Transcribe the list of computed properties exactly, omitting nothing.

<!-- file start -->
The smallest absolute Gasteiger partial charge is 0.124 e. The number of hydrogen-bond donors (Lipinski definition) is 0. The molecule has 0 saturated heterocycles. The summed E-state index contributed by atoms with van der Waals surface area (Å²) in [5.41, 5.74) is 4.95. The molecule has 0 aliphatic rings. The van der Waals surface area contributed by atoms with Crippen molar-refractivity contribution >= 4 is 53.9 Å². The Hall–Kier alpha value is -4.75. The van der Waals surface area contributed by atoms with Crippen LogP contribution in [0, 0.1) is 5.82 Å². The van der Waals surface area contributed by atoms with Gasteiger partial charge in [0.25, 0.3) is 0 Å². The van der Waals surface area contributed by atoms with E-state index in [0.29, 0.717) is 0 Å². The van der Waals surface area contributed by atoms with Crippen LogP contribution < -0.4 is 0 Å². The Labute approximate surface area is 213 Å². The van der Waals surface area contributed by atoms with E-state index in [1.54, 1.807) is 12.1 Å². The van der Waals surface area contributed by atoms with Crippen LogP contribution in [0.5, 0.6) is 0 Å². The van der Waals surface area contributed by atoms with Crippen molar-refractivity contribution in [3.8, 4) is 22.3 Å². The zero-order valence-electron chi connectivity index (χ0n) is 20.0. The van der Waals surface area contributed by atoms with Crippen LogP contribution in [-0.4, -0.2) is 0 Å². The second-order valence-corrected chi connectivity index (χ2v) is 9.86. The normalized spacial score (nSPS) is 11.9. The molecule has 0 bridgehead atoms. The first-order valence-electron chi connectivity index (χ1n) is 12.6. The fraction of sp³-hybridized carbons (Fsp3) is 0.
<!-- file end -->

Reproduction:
The smallest absolute Gasteiger partial charge is 0.124 e. The number of hydrogen-bond donors (Lipinski definition) is 0. The molecule has 0 saturated heterocycles. The summed E-state index contributed by atoms with van der Waals surface area (Å²) in [5.41, 5.74) is 4.95. The molecule has 0 aliphatic rings. The van der Waals surface area contributed by atoms with Crippen molar-refractivity contribution >= 4 is 53.9 Å². The Hall–Kier alpha value is -4.75. The van der Waals surface area contributed by atoms with Crippen LogP contribution in [0, 0.1) is 5.82 Å². The van der Waals surface area contributed by atoms with Gasteiger partial charge in [0.25, 0.3) is 0 Å². The van der Waals surface area contributed by atoms with E-state index in [0.29, 0.717) is 0 Å². The van der Waals surface area contributed by atoms with Crippen LogP contribution < -0.4 is 0 Å². The Labute approximate surface area is 213 Å². The van der Waals surface area contributed by atoms with E-state index in [1.54, 1.807) is 12.1 Å². The van der Waals surface area contributed by atoms with Crippen LogP contribution in [0.5, 0.6) is 0 Å². The van der Waals surface area contributed by atoms with Crippen molar-refractivity contribution in [3.8, 4) is 22.3 Å². The zero-order valence-electron chi connectivity index (χ0n) is 20.0. The van der Waals surface area contributed by atoms with Crippen LogP contribution in [-0.4, -0.2) is 0 Å². The second-order valence-corrected chi connectivity index (χ2v) is 9.86. The normalized spacial score (nSPS) is 11.9. The molecule has 0 bridgehead atoms. The first-order valence-electron chi connectivity index (χ1n) is 12.6. The fraction of sp³-hybridized carbons (Fsp3) is 0.